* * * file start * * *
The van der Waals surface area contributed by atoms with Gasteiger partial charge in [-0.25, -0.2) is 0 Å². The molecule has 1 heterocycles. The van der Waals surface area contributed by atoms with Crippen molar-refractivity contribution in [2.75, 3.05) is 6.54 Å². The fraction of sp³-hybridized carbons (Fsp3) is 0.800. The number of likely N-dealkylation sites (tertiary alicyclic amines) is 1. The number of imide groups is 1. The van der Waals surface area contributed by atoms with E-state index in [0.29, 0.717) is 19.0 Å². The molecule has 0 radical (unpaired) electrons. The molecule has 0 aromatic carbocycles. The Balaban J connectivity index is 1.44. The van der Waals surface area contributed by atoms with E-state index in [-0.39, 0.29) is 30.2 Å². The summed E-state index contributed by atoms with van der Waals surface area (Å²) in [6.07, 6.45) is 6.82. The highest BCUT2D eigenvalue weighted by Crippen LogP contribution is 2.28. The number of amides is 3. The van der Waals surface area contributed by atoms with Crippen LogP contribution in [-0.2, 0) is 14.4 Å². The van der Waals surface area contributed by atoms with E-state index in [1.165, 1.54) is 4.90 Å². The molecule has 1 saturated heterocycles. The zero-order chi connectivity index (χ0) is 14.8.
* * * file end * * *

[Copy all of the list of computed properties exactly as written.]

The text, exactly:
The van der Waals surface area contributed by atoms with Gasteiger partial charge in [-0.25, -0.2) is 0 Å². The molecule has 1 heterocycles. The van der Waals surface area contributed by atoms with Crippen molar-refractivity contribution in [2.75, 3.05) is 6.54 Å². The fraction of sp³-hybridized carbons (Fsp3) is 0.800. The number of likely N-dealkylation sites (tertiary alicyclic amines) is 1. The number of imide groups is 1. The van der Waals surface area contributed by atoms with E-state index in [0.29, 0.717) is 19.0 Å². The molecule has 0 radical (unpaired) electrons. The molecule has 0 aromatic carbocycles. The Balaban J connectivity index is 1.44. The van der Waals surface area contributed by atoms with E-state index in [-0.39, 0.29) is 30.2 Å². The summed E-state index contributed by atoms with van der Waals surface area (Å²) in [6.07, 6.45) is 6.82. The highest BCUT2D eigenvalue weighted by Crippen LogP contribution is 2.28. The number of amides is 3. The van der Waals surface area contributed by atoms with Crippen LogP contribution in [-0.2, 0) is 14.4 Å². The van der Waals surface area contributed by atoms with E-state index in [1.165, 1.54) is 4.90 Å². The molecule has 1 saturated heterocycles. The zero-order chi connectivity index (χ0) is 14.8.